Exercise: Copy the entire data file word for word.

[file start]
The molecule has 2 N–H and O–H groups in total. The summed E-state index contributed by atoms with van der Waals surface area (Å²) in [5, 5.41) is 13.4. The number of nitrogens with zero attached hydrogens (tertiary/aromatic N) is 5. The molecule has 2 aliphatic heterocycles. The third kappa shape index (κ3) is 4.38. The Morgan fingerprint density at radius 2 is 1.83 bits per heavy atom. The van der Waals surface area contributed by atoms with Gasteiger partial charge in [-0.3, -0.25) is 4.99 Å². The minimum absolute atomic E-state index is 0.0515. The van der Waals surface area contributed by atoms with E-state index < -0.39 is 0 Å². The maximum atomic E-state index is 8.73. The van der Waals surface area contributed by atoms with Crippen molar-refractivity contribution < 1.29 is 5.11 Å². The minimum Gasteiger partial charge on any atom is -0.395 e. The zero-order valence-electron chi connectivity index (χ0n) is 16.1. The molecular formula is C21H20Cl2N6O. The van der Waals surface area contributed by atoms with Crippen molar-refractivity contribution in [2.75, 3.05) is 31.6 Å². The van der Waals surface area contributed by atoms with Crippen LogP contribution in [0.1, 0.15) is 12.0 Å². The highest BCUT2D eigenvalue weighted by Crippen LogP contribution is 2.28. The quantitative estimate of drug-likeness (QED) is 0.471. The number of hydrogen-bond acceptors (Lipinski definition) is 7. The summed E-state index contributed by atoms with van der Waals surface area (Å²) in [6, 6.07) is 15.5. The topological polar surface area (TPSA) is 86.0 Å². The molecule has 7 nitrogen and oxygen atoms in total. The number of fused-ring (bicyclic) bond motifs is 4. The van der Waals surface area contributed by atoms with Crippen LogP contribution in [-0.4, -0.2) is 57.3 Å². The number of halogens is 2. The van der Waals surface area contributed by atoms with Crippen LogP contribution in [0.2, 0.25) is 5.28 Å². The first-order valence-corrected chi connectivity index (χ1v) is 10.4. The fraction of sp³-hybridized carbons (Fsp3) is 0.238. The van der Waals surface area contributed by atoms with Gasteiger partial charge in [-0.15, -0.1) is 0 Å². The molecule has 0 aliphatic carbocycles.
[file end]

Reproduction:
The molecule has 2 N–H and O–H groups in total. The summed E-state index contributed by atoms with van der Waals surface area (Å²) in [5, 5.41) is 13.4. The number of nitrogens with zero attached hydrogens (tertiary/aromatic N) is 5. The molecule has 2 aliphatic heterocycles. The third kappa shape index (κ3) is 4.38. The Morgan fingerprint density at radius 2 is 1.83 bits per heavy atom. The van der Waals surface area contributed by atoms with Gasteiger partial charge in [-0.3, -0.25) is 4.99 Å². The minimum absolute atomic E-state index is 0.0515. The van der Waals surface area contributed by atoms with E-state index < -0.39 is 0 Å². The maximum atomic E-state index is 8.73. The van der Waals surface area contributed by atoms with Crippen molar-refractivity contribution < 1.29 is 5.11 Å². The minimum Gasteiger partial charge on any atom is -0.395 e. The zero-order valence-electron chi connectivity index (χ0n) is 16.1. The molecular formula is C21H20Cl2N6O. The van der Waals surface area contributed by atoms with Crippen molar-refractivity contribution in [2.75, 3.05) is 31.6 Å². The van der Waals surface area contributed by atoms with Crippen LogP contribution in [0.1, 0.15) is 12.0 Å². The highest BCUT2D eigenvalue weighted by Crippen LogP contribution is 2.28. The quantitative estimate of drug-likeness (QED) is 0.471. The number of hydrogen-bond acceptors (Lipinski definition) is 7. The summed E-state index contributed by atoms with van der Waals surface area (Å²) in [6, 6.07) is 15.5. The topological polar surface area (TPSA) is 86.0 Å². The molecule has 7 nitrogen and oxygen atoms in total. The number of fused-ring (bicyclic) bond motifs is 4. The van der Waals surface area contributed by atoms with Crippen LogP contribution in [-0.4, -0.2) is 57.3 Å². The number of halogens is 2. The van der Waals surface area contributed by atoms with Crippen LogP contribution in [0.2, 0.25) is 5.28 Å². The first-order valence-corrected chi connectivity index (χ1v) is 10.4. The fraction of sp³-hybridized carbons (Fsp3) is 0.238. The van der Waals surface area contributed by atoms with Gasteiger partial charge in [-0.15, -0.1) is 0 Å². The molecule has 0 aliphatic carbocycles.